"John Bucher, the associate director of the toxicology program, said there is still considerable uncertainty about whether the changes seen in animal studies are causing the same problems in humans. “But we have concluded that the possibility that BPA may affect human development cannot be dismissed.” 

Scientists from the toxicology offer this advice:

¶ Watch for the numeral 7 on the bottom of plastic containers. That often means they contain BPA.

¶ Search for baby bottles and other baby products that are BPA-free.

Some states are considering bills to restrict the use of BPA for the young, and Congress is assessing several possible remedies including a BPA ban in children’s products or a ban on BPA in packaging that touches food [emphasis added]. The best effort, however, would be the Kid-Safe Chemicals Act. It would require that children’s products are proved safe before they are sold, not — as with BPA — the other way around.?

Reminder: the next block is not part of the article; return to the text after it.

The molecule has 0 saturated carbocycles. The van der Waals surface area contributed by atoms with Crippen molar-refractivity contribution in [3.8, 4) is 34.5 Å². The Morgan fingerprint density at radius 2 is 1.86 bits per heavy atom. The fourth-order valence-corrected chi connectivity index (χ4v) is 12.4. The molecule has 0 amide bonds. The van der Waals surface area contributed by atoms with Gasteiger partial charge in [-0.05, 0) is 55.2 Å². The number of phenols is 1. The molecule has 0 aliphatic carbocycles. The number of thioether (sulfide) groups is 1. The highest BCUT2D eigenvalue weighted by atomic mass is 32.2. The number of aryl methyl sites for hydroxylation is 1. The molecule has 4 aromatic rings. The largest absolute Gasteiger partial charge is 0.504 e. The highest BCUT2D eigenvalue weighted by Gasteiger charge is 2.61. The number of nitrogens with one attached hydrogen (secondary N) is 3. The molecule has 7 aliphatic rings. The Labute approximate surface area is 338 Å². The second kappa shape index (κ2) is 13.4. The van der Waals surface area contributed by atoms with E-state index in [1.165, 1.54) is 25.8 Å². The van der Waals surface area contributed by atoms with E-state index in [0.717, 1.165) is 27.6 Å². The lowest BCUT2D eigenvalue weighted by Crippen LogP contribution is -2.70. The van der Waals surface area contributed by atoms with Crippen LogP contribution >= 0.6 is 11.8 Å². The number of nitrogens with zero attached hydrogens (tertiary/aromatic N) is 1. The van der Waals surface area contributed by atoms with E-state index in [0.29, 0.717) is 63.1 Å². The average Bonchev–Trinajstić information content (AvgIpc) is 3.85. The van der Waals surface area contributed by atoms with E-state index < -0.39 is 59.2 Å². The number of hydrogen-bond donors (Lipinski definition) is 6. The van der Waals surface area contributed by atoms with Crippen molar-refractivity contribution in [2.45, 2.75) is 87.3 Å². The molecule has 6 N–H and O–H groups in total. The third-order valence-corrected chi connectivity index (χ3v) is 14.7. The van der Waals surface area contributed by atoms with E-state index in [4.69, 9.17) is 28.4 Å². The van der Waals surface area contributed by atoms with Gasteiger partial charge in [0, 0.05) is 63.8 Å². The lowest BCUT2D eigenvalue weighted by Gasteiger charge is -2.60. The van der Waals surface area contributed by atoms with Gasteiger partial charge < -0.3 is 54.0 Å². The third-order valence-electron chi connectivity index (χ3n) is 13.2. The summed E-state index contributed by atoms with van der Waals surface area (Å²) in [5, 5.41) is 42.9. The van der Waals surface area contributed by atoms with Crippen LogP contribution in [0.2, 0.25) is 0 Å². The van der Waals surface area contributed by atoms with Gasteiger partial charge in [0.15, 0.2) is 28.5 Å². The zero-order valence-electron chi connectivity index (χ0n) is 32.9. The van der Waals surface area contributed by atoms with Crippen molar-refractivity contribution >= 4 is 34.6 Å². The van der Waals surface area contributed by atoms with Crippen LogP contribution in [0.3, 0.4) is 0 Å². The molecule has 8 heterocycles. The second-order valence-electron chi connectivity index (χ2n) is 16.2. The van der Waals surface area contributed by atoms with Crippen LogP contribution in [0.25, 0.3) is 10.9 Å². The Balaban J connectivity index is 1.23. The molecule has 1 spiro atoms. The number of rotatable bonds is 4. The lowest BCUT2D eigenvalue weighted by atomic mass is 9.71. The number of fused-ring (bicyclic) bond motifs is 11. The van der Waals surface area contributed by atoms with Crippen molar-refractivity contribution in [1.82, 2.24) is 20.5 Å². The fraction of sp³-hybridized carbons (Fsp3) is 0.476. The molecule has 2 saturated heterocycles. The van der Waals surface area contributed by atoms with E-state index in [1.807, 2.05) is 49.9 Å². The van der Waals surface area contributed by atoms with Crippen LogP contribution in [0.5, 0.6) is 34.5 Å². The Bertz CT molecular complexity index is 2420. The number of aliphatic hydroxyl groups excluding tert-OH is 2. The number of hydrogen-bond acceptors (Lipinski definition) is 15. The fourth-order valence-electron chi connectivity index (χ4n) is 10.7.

Research has shown that a chemical substance known as bisphenol A (BPA), from which polycarbonate bottles are made, does leach, generally in very small amounts, from polycarbonate bottles into food and water or other liquids that they contain.  (These studies were not necessarily performed on the specific brand of bottles sold by Bloomingfoods.)  This is potentially of concern, because BPA has been shown to act as a synthetic estrogen in animal tests.  The amounts leaching out are likely negligible in new bottles, but as bottles age, are subjected to heat or harsh detergents, are scratched, or are bleached, then amounts leached may increase.  

Because bleaching may increase the transfer of BPA from the bottles into their contents, use of chlorine bleach is definitely not recommended, in contrast to Statement No. 2 above from the brochures provided by Mountain Fresh prior to October 2007.